Cart (Loading....) | Create Account
Close category search window
 

Arc-Generated Flow Phenomena in Repetitively Pulsed Gas-Flow Spark Gaps

Sign In

Cookies must be enabled to login.After enabling cookies , please use refresh or reload or ctrl+f5 on the browser for the login options.

Formats Non-Member Member
$31 $13
Learn how you can qualify for the best price for this item!
Become an IEEE Member or Subscribe to
IEEE Xplore for exclusive pricing!
close button

puzzle piece

IEEE membership options for an individual and IEEE Xplore subscriptions for an organization offer the most affordable access to essential journal articles, conference papers, standards, eBooks, and eLearning courses.

Learn more about:

IEEE membership

IEEE Xplore subscriptions

5 Author(s)

Flow phenomena occurring in repetitively pulsed gas-flow spark gaps have been investigated experimentally and compared with theory. Optical flow diagnostics were obtained after the current pulse using schlieren photography, a flashlamp, and a framing image converter camera (ICC). Experimental results reveal nearly spherical arc-generated shocks propagating symmetrically with respect to the arc debris center. Supersonic shocks rapidly weaken into acoustic disturbances. Heated arc debris convects at the undisturbed gas velocity, while turbulent debris spreading causes a linear growth of the heated gas region radius at a velocity of 10-40 m/s. At low flow velocity (15 m/s), the upstream edge of the heated arc debris remains at a constant streamwise position until 700 ¿s after the arc, and then moves downstream at constant velocity. This delay time before downstream motion begins is reduced to 38 ¿s for gas velocities of 35 m/s. Numerical results qualitatively agree with experiments, where heated gas is predicted to convect at the undisturbed gas velocity. The shocks, which initially propagate at high Mach number, rapidly slow to acoustic speed.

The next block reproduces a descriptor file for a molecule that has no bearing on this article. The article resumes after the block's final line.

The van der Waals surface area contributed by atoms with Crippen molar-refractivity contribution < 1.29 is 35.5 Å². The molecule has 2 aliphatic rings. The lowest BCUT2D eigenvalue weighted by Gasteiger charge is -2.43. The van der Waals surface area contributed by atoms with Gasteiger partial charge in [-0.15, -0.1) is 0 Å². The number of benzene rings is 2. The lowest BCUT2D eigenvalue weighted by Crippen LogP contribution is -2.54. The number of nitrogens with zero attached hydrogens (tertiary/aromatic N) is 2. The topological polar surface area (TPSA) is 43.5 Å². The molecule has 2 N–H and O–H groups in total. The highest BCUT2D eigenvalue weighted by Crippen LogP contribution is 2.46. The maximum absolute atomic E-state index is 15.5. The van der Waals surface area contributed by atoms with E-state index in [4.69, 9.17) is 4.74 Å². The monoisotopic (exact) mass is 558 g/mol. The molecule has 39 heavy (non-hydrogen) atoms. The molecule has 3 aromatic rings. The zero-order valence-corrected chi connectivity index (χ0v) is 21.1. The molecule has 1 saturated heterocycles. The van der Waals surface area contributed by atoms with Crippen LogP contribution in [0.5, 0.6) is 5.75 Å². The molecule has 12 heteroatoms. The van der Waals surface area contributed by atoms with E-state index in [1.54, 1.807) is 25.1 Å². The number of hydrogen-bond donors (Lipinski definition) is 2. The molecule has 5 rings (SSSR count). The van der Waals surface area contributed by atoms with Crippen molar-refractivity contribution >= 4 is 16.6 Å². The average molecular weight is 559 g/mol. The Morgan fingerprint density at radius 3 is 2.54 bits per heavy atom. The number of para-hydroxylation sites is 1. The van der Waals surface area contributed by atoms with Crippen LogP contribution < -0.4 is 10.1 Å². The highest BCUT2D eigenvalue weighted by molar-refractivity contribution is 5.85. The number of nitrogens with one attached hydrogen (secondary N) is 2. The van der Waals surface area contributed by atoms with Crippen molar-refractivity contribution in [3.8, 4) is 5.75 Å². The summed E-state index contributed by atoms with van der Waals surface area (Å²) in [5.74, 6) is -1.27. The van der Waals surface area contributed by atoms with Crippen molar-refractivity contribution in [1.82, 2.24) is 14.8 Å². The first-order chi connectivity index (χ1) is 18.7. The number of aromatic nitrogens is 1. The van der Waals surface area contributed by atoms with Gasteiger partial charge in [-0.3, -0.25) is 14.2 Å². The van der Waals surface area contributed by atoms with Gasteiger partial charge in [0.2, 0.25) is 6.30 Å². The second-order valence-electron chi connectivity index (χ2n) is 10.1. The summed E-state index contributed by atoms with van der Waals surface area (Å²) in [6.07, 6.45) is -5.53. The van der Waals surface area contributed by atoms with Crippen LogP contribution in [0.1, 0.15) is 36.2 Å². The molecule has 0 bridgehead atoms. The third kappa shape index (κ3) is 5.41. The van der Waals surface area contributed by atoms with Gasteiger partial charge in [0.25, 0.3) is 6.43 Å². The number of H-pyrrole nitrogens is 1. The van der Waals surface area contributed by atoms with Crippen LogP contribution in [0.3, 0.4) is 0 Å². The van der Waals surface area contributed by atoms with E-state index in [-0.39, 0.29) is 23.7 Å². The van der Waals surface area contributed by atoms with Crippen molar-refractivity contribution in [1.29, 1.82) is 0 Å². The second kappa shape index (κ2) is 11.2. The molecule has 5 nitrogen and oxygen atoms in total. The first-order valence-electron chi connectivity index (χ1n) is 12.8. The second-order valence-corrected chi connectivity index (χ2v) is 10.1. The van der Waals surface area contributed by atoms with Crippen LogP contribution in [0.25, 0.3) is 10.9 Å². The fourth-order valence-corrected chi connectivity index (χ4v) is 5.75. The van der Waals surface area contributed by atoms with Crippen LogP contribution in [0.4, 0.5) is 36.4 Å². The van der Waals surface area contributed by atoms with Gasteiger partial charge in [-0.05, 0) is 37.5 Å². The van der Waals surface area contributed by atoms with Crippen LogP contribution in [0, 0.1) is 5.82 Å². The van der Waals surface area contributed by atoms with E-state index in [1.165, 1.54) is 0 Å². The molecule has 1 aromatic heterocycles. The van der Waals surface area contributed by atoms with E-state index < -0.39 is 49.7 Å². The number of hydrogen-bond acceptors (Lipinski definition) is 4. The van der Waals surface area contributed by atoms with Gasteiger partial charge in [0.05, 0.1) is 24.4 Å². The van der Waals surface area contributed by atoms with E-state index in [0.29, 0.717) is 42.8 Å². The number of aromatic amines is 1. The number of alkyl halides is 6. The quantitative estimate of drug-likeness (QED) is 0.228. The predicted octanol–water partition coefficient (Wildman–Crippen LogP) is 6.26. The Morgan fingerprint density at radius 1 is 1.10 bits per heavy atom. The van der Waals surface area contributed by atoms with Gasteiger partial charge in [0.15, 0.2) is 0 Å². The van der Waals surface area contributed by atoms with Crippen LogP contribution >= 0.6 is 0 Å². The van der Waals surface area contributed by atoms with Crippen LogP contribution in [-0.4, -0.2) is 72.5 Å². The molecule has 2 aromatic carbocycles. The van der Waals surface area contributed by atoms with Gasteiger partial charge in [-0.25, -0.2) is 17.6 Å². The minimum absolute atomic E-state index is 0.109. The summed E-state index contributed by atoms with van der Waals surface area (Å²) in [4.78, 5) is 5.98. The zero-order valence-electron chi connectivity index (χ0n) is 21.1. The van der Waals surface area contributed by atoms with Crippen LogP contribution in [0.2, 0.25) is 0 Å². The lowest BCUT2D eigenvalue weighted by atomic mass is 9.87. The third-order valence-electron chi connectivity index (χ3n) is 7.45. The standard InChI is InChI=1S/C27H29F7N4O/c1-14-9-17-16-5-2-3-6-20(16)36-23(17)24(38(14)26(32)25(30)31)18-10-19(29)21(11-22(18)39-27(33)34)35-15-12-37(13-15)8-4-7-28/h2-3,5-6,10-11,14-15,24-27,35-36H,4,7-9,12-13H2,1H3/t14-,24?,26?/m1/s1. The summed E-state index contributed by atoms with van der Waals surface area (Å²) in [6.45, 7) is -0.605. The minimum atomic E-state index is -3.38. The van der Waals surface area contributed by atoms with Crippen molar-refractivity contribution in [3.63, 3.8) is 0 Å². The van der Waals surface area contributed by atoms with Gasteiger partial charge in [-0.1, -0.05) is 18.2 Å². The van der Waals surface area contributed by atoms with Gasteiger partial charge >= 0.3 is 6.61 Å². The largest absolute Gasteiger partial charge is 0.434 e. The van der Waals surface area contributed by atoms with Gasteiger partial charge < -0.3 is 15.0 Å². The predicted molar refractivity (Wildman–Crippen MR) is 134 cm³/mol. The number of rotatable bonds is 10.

Published in:

Plasma Science, IEEE Transactions on  (Volume:14 ,  Issue: 3 )

Date of Publication:

June 1986

Need Help?


IEEE Advancing Technology for Humanity About IEEE Xplore | Contact | Help | Terms of Use | Nondiscrimination Policy | Site Map | Privacy & Opting Out of Cookies

A not-for-profit organization, IEEE is the world's largest professional association for the advancement of technology.
© Copyright 2014 IEEE - All rights reserved. Use of this web site signifies your agreement to the terms and conditions.